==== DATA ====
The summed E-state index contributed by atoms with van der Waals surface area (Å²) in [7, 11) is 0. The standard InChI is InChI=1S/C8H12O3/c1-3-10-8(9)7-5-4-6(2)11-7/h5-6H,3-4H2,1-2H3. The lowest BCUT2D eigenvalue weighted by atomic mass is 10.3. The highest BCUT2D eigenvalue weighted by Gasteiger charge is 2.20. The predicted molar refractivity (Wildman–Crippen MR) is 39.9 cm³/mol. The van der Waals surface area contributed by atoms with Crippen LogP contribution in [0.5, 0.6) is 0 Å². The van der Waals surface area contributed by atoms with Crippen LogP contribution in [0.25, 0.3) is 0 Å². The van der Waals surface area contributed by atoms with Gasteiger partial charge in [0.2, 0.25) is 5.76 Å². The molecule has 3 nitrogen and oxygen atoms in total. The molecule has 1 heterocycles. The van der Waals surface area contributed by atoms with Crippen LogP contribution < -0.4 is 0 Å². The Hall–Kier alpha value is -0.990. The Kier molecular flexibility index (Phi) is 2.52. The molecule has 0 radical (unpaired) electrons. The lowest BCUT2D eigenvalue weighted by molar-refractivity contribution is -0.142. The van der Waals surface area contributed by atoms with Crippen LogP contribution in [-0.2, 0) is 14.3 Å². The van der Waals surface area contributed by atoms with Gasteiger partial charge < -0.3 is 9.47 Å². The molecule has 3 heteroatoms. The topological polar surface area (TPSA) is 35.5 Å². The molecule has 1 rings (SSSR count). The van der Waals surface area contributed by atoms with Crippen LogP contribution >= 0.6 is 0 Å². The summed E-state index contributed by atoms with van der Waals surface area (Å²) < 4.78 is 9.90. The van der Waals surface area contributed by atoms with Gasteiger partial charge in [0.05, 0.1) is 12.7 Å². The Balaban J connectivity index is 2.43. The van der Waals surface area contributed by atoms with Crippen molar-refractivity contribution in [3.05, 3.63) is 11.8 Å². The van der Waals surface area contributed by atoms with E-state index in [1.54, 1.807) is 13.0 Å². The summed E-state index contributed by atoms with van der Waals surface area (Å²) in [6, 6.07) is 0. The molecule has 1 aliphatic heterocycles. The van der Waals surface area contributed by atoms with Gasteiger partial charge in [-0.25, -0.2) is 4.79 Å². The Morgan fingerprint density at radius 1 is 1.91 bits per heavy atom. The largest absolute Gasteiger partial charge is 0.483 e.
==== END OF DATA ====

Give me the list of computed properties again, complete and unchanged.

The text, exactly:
The summed E-state index contributed by atoms with van der Waals surface area (Å²) in [7, 11) is 0. The standard InChI is InChI=1S/C8H12O3/c1-3-10-8(9)7-5-4-6(2)11-7/h5-6H,3-4H2,1-2H3. The lowest BCUT2D eigenvalue weighted by atomic mass is 10.3. The highest BCUT2D eigenvalue weighted by Gasteiger charge is 2.20. The predicted molar refractivity (Wildman–Crippen MR) is 39.9 cm³/mol. The van der Waals surface area contributed by atoms with Crippen LogP contribution in [0.5, 0.6) is 0 Å². The van der Waals surface area contributed by atoms with Crippen LogP contribution in [0.25, 0.3) is 0 Å². The van der Waals surface area contributed by atoms with Gasteiger partial charge in [0.2, 0.25) is 5.76 Å². The molecule has 3 nitrogen and oxygen atoms in total. The molecule has 1 heterocycles. The van der Waals surface area contributed by atoms with Crippen LogP contribution < -0.4 is 0 Å². The Hall–Kier alpha value is -0.990. The Kier molecular flexibility index (Phi) is 2.52. The molecule has 0 radical (unpaired) electrons. The lowest BCUT2D eigenvalue weighted by molar-refractivity contribution is -0.142. The van der Waals surface area contributed by atoms with Crippen LogP contribution in [-0.2, 0) is 14.3 Å². The van der Waals surface area contributed by atoms with Gasteiger partial charge < -0.3 is 9.47 Å². The molecule has 3 heteroatoms. The topological polar surface area (TPSA) is 35.5 Å². The molecule has 1 rings (SSSR count). The van der Waals surface area contributed by atoms with Crippen LogP contribution >= 0.6 is 0 Å². The summed E-state index contributed by atoms with van der Waals surface area (Å²) < 4.78 is 9.90. The van der Waals surface area contributed by atoms with Gasteiger partial charge in [0.05, 0.1) is 12.7 Å². The Balaban J connectivity index is 2.43. The van der Waals surface area contributed by atoms with Crippen molar-refractivity contribution in [3.05, 3.63) is 11.8 Å². The van der Waals surface area contributed by atoms with E-state index in [1.54, 1.807) is 13.0 Å². The summed E-state index contributed by atoms with van der Waals surface area (Å²) in [6, 6.07) is 0. The molecule has 1 aliphatic heterocycles. The van der Waals surface area contributed by atoms with Gasteiger partial charge in [-0.25, -0.2) is 4.79 Å². The Morgan fingerprint density at radius 1 is 1.91 bits per heavy atom. The largest absolute Gasteiger partial charge is 0.483 e.